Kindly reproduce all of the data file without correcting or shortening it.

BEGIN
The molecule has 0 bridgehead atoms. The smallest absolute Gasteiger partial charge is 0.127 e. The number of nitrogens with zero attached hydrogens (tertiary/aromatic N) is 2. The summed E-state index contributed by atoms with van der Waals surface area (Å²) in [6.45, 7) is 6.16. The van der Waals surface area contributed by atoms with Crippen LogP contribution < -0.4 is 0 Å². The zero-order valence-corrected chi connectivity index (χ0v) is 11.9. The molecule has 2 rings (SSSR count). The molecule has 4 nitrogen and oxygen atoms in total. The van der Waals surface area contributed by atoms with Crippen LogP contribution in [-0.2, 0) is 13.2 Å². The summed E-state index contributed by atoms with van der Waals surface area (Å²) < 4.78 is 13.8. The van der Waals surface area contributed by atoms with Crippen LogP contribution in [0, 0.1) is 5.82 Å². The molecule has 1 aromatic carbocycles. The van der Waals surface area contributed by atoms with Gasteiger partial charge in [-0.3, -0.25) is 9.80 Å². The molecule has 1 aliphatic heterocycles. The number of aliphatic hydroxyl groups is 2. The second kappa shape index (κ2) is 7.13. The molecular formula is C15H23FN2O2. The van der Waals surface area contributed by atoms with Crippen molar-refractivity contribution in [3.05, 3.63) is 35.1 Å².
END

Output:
The molecule has 0 bridgehead atoms. The smallest absolute Gasteiger partial charge is 0.127 e. The number of nitrogens with zero attached hydrogens (tertiary/aromatic N) is 2. The summed E-state index contributed by atoms with van der Waals surface area (Å²) in [6.45, 7) is 6.16. The van der Waals surface area contributed by atoms with Crippen LogP contribution < -0.4 is 0 Å². The zero-order valence-corrected chi connectivity index (χ0v) is 11.9. The molecule has 2 rings (SSSR count). The molecule has 4 nitrogen and oxygen atoms in total. The van der Waals surface area contributed by atoms with Crippen LogP contribution in [-0.2, 0) is 13.2 Å². The summed E-state index contributed by atoms with van der Waals surface area (Å²) < 4.78 is 13.8. The van der Waals surface area contributed by atoms with Crippen LogP contribution in [0, 0.1) is 5.82 Å². The molecule has 1 aromatic carbocycles. The van der Waals surface area contributed by atoms with Gasteiger partial charge in [-0.3, -0.25) is 9.80 Å². The molecule has 1 aliphatic heterocycles. The number of aliphatic hydroxyl groups is 2. The second kappa shape index (κ2) is 7.13. The molecular formula is C15H23FN2O2. The van der Waals surface area contributed by atoms with Crippen molar-refractivity contribution in [3.05, 3.63) is 35.1 Å².